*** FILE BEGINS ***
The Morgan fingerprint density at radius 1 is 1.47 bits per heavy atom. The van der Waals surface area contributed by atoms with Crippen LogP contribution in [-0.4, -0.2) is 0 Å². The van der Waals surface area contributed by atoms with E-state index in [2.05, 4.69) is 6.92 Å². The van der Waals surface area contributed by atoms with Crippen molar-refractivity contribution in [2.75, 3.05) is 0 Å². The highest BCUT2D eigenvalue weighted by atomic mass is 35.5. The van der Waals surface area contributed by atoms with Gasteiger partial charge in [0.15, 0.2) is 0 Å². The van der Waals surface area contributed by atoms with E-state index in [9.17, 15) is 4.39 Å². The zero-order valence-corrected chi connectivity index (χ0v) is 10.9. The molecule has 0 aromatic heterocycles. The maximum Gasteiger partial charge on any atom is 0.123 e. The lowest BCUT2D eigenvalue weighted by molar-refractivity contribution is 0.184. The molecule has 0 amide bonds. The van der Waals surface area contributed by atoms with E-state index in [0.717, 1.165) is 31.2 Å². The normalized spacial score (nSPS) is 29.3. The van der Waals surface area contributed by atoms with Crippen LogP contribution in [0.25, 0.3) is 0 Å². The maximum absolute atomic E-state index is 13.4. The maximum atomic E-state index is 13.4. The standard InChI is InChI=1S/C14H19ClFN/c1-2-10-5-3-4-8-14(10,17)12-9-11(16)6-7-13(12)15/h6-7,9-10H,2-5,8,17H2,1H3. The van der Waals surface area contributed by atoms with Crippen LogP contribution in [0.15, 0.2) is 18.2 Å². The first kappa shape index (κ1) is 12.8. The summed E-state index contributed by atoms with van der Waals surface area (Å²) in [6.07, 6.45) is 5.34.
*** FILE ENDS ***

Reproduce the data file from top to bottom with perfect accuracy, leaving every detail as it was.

The Morgan fingerprint density at radius 1 is 1.47 bits per heavy atom. The van der Waals surface area contributed by atoms with Crippen LogP contribution in [-0.4, -0.2) is 0 Å². The van der Waals surface area contributed by atoms with E-state index in [2.05, 4.69) is 6.92 Å². The van der Waals surface area contributed by atoms with Crippen molar-refractivity contribution in [2.75, 3.05) is 0 Å². The highest BCUT2D eigenvalue weighted by atomic mass is 35.5. The van der Waals surface area contributed by atoms with Gasteiger partial charge in [0.15, 0.2) is 0 Å². The van der Waals surface area contributed by atoms with E-state index in [9.17, 15) is 4.39 Å². The zero-order valence-corrected chi connectivity index (χ0v) is 10.9. The molecule has 0 aromatic heterocycles. The maximum Gasteiger partial charge on any atom is 0.123 e. The lowest BCUT2D eigenvalue weighted by molar-refractivity contribution is 0.184. The molecule has 0 amide bonds. The van der Waals surface area contributed by atoms with E-state index in [0.717, 1.165) is 31.2 Å². The normalized spacial score (nSPS) is 29.3. The van der Waals surface area contributed by atoms with Crippen LogP contribution in [0.25, 0.3) is 0 Å². The maximum absolute atomic E-state index is 13.4. The maximum atomic E-state index is 13.4. The standard InChI is InChI=1S/C14H19ClFN/c1-2-10-5-3-4-8-14(10,17)12-9-11(16)6-7-13(12)15/h6-7,9-10H,2-5,8,17H2,1H3. The van der Waals surface area contributed by atoms with Crippen LogP contribution in [0.15, 0.2) is 18.2 Å². The first kappa shape index (κ1) is 12.8. The summed E-state index contributed by atoms with van der Waals surface area (Å²) in [6.07, 6.45) is 5.34.